Who Knows, God May Withdraw His Burning Anger So That …We Will Not Perish, (Jonah 3:9)
2017 Lenten season begins Wednesday, March 1st. You may have already began to give thought to your Lenten journey. It may be some form of spiritual discipline intended to deepen your relationship with the Lord or a traditional practice. Whatever you will decide to do, may the result be spiritually and personally enriching. If I may, I would like to suggest that we take a different approach this year as we observe this Lenten period. Generally, the focus during the Lenten period has been on some personal goal. As you look back over those years of Lenten observation, what benefit can you recall? I am not suggesting that the observation was not beneficial. But it might not be easy to identify and quantify.
The approach I am suggesting is that we make the spiritual well being of someone else our focus and concern. This was what God asked Jonah to do when He sent him to go and warn Nineveh. We know from the account that Jonah choose to cater to his own needs and feelings instead of caring for the people of Nineveh. Jonah was not demonstrating the heart of God in his actions toward the people of Nineveh. Whatever were his reasons, he showed by his actions that he would rather the people in that great city of Nineveh to perish. Irrespective of Jonah’s personal feelings about Nineveh, he was to have laid those aside and follow God’s instructions. Jonah’s behavior is a perfect demonstration of the human will acting contrary to the divine purpose with full knowledge of what that purpose is.
Jonah knew that it was a possibility for the people of Nineveh to repent of their evil ways. He also knew that God was compassionate and merciful and that He would withdraw his anger towards the people of Nineveh. That was what he did not want to happen. He wanted them to be destroyed. If you knew that there is the possibility that someone could turn to Christ by your action, would you be willing to take that action? Or would you act in protest like Jonah?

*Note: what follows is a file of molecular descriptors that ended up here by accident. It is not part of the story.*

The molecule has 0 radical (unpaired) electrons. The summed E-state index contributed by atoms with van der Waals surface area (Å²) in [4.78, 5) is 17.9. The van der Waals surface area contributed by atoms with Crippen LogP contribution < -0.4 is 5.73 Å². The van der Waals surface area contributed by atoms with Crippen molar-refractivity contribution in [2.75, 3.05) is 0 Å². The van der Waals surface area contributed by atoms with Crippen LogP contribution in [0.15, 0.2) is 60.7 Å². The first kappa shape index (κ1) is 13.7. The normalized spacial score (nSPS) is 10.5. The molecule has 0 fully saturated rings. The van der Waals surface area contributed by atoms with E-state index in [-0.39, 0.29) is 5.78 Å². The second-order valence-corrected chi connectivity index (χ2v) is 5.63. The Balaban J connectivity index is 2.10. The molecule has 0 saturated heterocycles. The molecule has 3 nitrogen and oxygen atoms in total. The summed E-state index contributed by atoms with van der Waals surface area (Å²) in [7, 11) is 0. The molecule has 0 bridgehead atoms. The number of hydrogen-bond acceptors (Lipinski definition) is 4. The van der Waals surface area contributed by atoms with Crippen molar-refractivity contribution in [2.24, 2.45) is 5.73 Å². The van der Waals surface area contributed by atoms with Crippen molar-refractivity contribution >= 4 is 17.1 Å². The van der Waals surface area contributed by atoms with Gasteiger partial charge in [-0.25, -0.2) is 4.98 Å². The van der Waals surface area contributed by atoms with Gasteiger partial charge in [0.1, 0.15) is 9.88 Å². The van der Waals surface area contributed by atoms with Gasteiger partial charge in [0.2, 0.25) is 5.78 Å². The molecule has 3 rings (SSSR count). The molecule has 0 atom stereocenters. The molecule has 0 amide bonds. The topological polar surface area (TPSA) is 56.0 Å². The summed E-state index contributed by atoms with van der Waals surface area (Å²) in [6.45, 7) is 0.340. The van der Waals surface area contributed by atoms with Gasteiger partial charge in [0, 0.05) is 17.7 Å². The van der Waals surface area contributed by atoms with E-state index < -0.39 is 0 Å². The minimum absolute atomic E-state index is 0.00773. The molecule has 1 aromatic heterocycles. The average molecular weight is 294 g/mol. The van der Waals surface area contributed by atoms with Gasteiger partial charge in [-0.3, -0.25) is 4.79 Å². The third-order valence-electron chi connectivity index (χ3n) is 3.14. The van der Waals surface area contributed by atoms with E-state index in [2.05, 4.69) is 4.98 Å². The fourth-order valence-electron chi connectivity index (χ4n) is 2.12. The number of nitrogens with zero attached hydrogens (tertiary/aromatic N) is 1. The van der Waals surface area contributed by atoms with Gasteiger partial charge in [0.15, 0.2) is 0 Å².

Irrespective of how Jonah felt or what he did, it is obvious that his initial action displeased the Lord. God does not stop us from having our way. But He sure will show his displeasure. We must never presume that our displeasure is God’s also. Since we know that it is not the desire of God that anyone perishes, I am asking that for forty days in Lent that you to intercede with God for the salvation of someone. It could be your child, your spouse, your sibling, your neighbor, your co-worker, a public figure, a celebrity, a student, a teacher, a preacher, a church member, a pastor…
When Jonah eventually went to Nineveh, he announced “Yet forty days and Nineveh will be overthrown”, Jonah 3:4. He spoke without giving any suggestion as to how the people could avoid destruction. He just announced that they would be overthrown in forty days.
In response to Jonah’s announcement, the people of Nineveh believed in God and called a fast from the greatest to the least, the king included. The Scripture stated that “When God saw…that they turned from their wicked way, then God relented concerning the calamity which he had declared He would bring upon them…” Jonah 3:10. We do not know how many days the people of Nineveh fasted and prayed for. But their penitence got God’s attention. He spared the great city of Nineveh.